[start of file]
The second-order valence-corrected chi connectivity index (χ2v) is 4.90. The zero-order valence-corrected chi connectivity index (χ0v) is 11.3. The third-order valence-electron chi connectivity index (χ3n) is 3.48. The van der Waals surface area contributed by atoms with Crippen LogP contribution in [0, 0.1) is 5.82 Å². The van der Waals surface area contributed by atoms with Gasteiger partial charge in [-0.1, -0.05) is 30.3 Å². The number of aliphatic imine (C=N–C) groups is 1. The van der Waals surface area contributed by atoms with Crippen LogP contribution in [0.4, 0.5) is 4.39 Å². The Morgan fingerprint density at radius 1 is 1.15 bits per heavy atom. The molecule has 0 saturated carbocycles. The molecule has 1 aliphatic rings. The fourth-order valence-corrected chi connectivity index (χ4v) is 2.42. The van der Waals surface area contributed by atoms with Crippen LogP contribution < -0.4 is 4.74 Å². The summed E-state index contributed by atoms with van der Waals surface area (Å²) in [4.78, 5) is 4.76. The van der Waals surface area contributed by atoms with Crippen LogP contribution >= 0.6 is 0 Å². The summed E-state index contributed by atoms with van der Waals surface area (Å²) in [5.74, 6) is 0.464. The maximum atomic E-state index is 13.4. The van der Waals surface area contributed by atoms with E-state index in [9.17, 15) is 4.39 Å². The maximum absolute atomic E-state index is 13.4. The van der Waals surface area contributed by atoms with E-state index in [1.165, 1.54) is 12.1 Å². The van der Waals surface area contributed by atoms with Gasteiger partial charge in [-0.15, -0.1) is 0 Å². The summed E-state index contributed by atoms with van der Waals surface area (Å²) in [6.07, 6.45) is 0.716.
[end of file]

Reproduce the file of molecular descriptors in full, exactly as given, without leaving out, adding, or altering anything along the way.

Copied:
The second-order valence-corrected chi connectivity index (χ2v) is 4.90. The zero-order valence-corrected chi connectivity index (χ0v) is 11.3. The third-order valence-electron chi connectivity index (χ3n) is 3.48. The van der Waals surface area contributed by atoms with Crippen LogP contribution in [0, 0.1) is 5.82 Å². The van der Waals surface area contributed by atoms with Gasteiger partial charge in [-0.1, -0.05) is 30.3 Å². The number of aliphatic imine (C=N–C) groups is 1. The van der Waals surface area contributed by atoms with Crippen LogP contribution in [0.4, 0.5) is 4.39 Å². The Morgan fingerprint density at radius 1 is 1.15 bits per heavy atom. The molecule has 0 saturated carbocycles. The molecule has 1 aliphatic rings. The fourth-order valence-corrected chi connectivity index (χ4v) is 2.42. The van der Waals surface area contributed by atoms with Crippen LogP contribution < -0.4 is 4.74 Å². The summed E-state index contributed by atoms with van der Waals surface area (Å²) in [4.78, 5) is 4.76. The van der Waals surface area contributed by atoms with Crippen LogP contribution >= 0.6 is 0 Å². The summed E-state index contributed by atoms with van der Waals surface area (Å²) in [5.74, 6) is 0.464. The maximum atomic E-state index is 13.4. The van der Waals surface area contributed by atoms with E-state index in [9.17, 15) is 4.39 Å². The maximum absolute atomic E-state index is 13.4. The van der Waals surface area contributed by atoms with E-state index in [1.165, 1.54) is 12.1 Å². The van der Waals surface area contributed by atoms with Gasteiger partial charge in [-0.15, -0.1) is 0 Å². The summed E-state index contributed by atoms with van der Waals surface area (Å²) in [6.07, 6.45) is 0.716.